But I guess these patients disappear into the dark, since many physicians do not seem to know who they are. It is assumed that many of the patients who failed these recent studies were subsequently unable to construct a suppressive regimen, although the long-term outcomes of those failing these clinical trials are unknown.
The prevalence of multi-regimen failure in clinical practice is also unknown. Steven Deeks, M.D., and colleagues at the University of California San Francisco/San Francisco General Hospital have an ongoing observational cohort of patients who have developed drug-resistant HIV (the SCOPE cohort). Most of these patients have been able to construct a fully suppressive regimen and are currently doing well clinically.
However, of the original 300 SCOPE patients, approximately 40 now have evidence of having failed all six therapeutic drug classes. These 40 patients have a genotypic sensitivity score (GSS) of either zero or one, and they have no clear options for suppressing HIV replication. Many have advanced disease (with a CD4+ cell count of less than 100 cells/mm3) and hence may not be able to “wait” for the development and approval of multiple new options.
In an informal online survey I made with the help of a team of investigators and activists, which was presented in a meeting with the U.S. Food and Drug Administration (FDA), 83 physicians around the country reported having a total of 252 patients with a GSS of zero or one.
The most surprising finding was the wide geographical distribution of these patients. Physicians from 47 U.S. cities and towns reported treating them. Although the larger cities had the most patients with a low GSS, many patients lived in small towns that are far from research sites or large practices that are more equipped to handle the needed paperwork to apply for expanded access or single-patient emergency drug access programs.
Much of the expanded access program documentation and nurse/physician time is not reimbursable or paid for by studies, so most doctors participating in these programs are doing so from the goodness of their hearts. Many large medical schools and clinics have stopped providing expanded access help to their patients entirely.
The following chart outlines some of the reasons reported by survey participants for not applying for early access to investigational drugs for their patients. The most common reason was that they simply did not have the administrative support they needed to handle the required paperwork. Many also expressed frustration with an application process they felt was too complex.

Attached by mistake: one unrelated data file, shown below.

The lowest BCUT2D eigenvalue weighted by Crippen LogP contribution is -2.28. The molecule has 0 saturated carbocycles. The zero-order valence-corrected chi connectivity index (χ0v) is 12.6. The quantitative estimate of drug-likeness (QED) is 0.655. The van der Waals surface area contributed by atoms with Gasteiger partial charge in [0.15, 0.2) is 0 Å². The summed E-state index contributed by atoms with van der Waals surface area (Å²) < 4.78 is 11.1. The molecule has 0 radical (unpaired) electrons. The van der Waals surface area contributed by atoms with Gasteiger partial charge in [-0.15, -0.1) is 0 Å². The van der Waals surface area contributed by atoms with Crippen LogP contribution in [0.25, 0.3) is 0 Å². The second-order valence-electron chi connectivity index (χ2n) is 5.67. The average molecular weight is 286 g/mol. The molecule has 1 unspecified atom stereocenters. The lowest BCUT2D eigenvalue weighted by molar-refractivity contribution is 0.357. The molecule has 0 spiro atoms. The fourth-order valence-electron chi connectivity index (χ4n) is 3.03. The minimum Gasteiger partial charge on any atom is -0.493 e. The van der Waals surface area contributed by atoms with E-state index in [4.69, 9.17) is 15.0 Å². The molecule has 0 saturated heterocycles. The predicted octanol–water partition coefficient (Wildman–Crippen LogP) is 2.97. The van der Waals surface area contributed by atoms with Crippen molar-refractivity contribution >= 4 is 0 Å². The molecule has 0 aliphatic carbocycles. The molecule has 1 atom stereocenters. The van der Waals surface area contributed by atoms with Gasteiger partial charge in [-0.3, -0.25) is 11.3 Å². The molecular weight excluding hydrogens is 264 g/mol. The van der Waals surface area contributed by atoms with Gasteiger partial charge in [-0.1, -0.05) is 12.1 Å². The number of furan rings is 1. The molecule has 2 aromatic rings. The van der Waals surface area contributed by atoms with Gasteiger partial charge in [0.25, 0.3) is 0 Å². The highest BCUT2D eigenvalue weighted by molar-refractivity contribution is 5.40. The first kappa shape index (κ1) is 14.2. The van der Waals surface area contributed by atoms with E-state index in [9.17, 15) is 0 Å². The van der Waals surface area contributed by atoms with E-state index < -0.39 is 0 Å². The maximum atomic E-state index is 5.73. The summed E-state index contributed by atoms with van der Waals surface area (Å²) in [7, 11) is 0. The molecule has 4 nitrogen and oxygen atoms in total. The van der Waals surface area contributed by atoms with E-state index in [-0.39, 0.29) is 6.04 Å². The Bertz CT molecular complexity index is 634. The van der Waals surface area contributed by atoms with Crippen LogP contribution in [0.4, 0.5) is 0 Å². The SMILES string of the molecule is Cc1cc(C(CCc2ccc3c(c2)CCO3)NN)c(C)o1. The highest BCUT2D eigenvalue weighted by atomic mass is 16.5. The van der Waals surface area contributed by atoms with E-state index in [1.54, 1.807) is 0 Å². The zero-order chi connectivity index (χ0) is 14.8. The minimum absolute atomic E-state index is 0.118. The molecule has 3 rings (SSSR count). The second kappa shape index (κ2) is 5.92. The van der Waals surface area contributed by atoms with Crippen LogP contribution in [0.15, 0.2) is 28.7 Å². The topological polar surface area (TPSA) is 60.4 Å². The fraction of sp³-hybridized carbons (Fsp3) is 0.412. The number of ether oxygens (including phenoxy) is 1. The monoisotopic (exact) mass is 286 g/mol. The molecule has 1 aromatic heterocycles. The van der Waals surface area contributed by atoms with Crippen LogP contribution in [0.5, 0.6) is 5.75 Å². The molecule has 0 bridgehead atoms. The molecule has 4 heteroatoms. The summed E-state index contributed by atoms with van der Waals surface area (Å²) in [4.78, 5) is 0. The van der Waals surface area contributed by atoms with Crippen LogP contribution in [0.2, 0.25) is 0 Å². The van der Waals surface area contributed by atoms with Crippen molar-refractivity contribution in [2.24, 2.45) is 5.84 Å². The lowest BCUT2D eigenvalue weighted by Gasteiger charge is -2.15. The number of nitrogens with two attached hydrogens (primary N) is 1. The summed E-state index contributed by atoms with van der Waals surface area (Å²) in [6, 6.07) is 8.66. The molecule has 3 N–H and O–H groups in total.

Given that patients who are unable to construct a background regimen often fail therapy, the FDA and other interested groups have advocated that future clinical trials only enroll patients whose background regimen has a GSS or phenotypic susceptibility score greater than or equal to one. Although this is an ethically sound recommendation, one unfortunate consequence is that those patients who have now progressed to multi-regimen failure won’t be able to access experimental drugs via clinical trials.
Unfortunately, the HIV drug pipeline in 2011 is a lot more limited than it has been in the past due to many factors, including the relatively small size of the U.S. market, drug development costs, and the difficulty in finding treatment-experienced patients with one or more active agents in their background therapy. Some drugs have already been abandoned due to these issues, as shown by this table.
Thankfully, the FDA has proposed a new trial design concept that will facilitate the development of medications for treatment-experienced patients, which may encourage pharmaceutical companies not to abandon HIV drug development. For more information about this novel trial design concept, refer to a presentation given by Jeffrey Murray, M.D., M.P.H., from the FDA at a recent meeting sponsored by the Forum for Collaborative HIV Research.
However, even with these efforts, the possibility of constructing a regimen with three active agents for the salvage population within the next four years is low, which will diminish the chances for survival in those with lower CD4+ cell counts.
I’ve laid out a grim scenario in this blog post, but in my next post, I’ll discuss a potential silver lining: a program in the works that I hope will greatly expand options for deep salvage patients in need of access to investigational agents.
This article was provided by The Body PRO. You can find this article online by typing this address into your Web browser: